The horrifying history of the massacres of Australian First Nations People

Australian frontier landscape
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The European settlement of Australia is often portrayed as a benign and peaceful process. But the reality was anything but.


From 1788 to 1901, European settlers in Australia committed countless massacres of Indigenous Australians.


The violence was often unprovoked, and the victims included women, children, and the elderly.

This brutal chapter in Australian history is a shameful legacy that we must not forget.


We must remember the thousands of Indigenous people who lost their lives in these massacres, as well as the generations of families who have been affected by them.


Only then can we begin to repair the damage that has been done.

In the following article, we will examine some of the best-known events that took place during the European settlement of Australia.


But there were many, many more. In total, it is estimated that over 20,000 Indigenous Australians were killed in these frontier wars. 

Frontier Wars Australia
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Bathurst War

The Bathurst War of 1824 was one of the most brutal massacres in Australian history.


It was caused by a dispute over land rights on the Bathurst Plains, with the European settlers wanting to expand their territory at the expense of the local Indigenous people.


Over 100 Indigenous Australians of the Wiradjuri people were killed, and many more were wounded.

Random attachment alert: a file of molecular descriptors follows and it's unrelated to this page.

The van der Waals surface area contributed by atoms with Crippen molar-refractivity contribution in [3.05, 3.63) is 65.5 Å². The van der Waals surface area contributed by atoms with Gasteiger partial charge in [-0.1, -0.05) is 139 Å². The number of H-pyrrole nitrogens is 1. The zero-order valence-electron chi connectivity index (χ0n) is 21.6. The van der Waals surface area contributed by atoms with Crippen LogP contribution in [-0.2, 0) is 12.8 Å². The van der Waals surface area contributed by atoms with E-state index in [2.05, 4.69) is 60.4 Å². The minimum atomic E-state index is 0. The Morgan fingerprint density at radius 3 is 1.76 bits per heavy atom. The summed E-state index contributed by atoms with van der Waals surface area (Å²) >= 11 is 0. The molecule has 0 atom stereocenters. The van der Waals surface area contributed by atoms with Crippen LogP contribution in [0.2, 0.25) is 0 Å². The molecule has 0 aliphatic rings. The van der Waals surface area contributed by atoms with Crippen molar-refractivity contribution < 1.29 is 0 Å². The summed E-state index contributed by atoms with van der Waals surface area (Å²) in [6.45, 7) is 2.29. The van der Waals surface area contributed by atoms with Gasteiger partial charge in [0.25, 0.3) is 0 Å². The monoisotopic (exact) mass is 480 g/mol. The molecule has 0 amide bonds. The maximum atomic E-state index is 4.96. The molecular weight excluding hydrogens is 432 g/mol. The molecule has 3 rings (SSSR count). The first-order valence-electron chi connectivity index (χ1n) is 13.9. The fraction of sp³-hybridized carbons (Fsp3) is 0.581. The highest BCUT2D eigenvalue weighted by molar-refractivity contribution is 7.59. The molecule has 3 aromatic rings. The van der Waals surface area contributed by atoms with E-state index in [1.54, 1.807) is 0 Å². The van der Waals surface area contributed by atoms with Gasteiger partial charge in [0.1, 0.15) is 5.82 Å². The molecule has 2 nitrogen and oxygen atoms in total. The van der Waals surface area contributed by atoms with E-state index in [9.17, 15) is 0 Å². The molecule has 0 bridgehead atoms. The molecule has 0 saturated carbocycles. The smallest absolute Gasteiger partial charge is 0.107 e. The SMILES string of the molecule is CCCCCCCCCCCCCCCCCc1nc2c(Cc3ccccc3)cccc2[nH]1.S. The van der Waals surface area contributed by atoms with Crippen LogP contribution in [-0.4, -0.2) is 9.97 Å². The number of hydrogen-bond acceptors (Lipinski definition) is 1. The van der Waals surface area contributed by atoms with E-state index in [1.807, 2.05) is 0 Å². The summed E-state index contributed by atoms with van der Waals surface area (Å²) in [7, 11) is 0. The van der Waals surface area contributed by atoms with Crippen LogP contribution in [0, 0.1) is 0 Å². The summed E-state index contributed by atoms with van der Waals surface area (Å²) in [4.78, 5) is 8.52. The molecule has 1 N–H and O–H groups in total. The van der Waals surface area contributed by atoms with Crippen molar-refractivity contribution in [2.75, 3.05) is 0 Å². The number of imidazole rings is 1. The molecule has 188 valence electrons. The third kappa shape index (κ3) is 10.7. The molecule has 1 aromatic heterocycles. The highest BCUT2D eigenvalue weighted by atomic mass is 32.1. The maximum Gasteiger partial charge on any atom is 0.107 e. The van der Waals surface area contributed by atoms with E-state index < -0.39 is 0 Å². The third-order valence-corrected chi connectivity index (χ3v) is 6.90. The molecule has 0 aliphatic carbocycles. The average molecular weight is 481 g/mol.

The violence was so severe that the area around Bathurst was declared off-limits to Indigenous people for almost 30 years. 

Myall Creek Massacre

The Myall Creek Massacre of 1838 was perhaps the most infamous of all the massacres.


It was caused by a dispute over a sheep that had been killed by Indigenous Australians.


The European settlers saw it as an opportunity to exact revenge, and they did so in the most brutal way imaginable.


A group of European settlers killed around 30 Indigenous Australians who were traveling through the area.


This massacre is significant because it was the first time Europeans were found guilty and punished for committing a massacre.

The Pinjarra Incident

The Pinjarra Incident of 1838 was yet another example of European settler violence against Indigenous Australians.


Around 100 people were killed in what is considered to be the largest massacre of Aboriginal people in Western Australia. 

Warrigal Creek Massacre

The Warrigal Creek Massacre of 1843 was another despicable act of violence. Around 60 Indigenous Australians were killed.


In July 1843, a European named Ronald Macalister was killed by First Nations men near Port Albert, in Victoria.


A Scottish colonist, called Angus McMillan, led a group of about 20 settlers who attacked and killed a number of groups of Indigenous people.

Kalkadoon Wars

The Kalkadoons at Battle Mountain in 1884 was a bloody conflict that claimed the lives of around 30 Indigenous Australians.


It was started by a disagreement over the use of waterholes and quickly escalated into a full-blown war.


The European settlers used guns and explosives to kill as many Indigenous people as they could.

Coniston Massacre

The Coniston Massacre of 1928 was one of the last major massacres of Indigenous Australians.


It occurred around the Coniston cattle station in the Northern Territory. Around 60 people were killed, and many more were wounded.


It was caused by a dispute over sheep grazing rights, with the European settlers wanting to drive the local Indigenous people off their land.


The violence was so severe that it led to an inquiry by the Australian government.

Further reading